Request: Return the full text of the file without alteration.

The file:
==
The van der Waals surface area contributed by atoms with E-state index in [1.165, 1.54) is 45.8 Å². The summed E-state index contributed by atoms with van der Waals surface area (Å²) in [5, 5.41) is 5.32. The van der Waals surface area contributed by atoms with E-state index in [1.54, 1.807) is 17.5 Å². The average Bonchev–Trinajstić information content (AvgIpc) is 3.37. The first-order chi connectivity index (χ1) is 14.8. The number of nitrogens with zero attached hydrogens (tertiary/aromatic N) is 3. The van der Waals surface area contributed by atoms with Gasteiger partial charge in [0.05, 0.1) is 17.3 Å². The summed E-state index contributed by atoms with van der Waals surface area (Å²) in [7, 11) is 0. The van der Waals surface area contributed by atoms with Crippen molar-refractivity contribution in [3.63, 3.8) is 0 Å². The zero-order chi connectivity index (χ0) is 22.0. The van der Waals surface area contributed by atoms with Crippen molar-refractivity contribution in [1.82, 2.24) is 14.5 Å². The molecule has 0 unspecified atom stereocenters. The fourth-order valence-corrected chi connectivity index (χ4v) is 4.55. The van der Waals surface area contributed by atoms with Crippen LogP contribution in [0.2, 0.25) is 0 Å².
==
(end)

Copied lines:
The van der Waals surface area contributed by atoms with E-state index in [1.165, 1.54) is 45.8 Å². The summed E-state index contributed by atoms with van der Waals surface area (Å²) in [5, 5.41) is 5.32. The van der Waals surface area contributed by atoms with E-state index in [1.54, 1.807) is 17.5 Å². The average Bonchev–Trinajstić information content (AvgIpc) is 3.37. The first-order chi connectivity index (χ1) is 14.8. The number of nitrogens with zero attached hydrogens (tertiary/aromatic N) is 3. The van der Waals surface area contributed by atoms with Gasteiger partial charge in [0.05, 0.1) is 17.3 Å². The summed E-state index contributed by atoms with van der Waals surface area (Å²) in [7, 11) is 0. The van der Waals surface area contributed by atoms with Crippen molar-refractivity contribution in [3.63, 3.8) is 0 Å². The zero-order chi connectivity index (χ0) is 22.0. The van der Waals surface area contributed by atoms with Crippen molar-refractivity contribution in [1.82, 2.24) is 14.5 Å². The molecule has 0 unspecified atom stereocenters. The fourth-order valence-corrected chi connectivity index (χ4v) is 4.55. The van der Waals surface area contributed by atoms with Crippen LogP contribution in [0.2, 0.25) is 0 Å².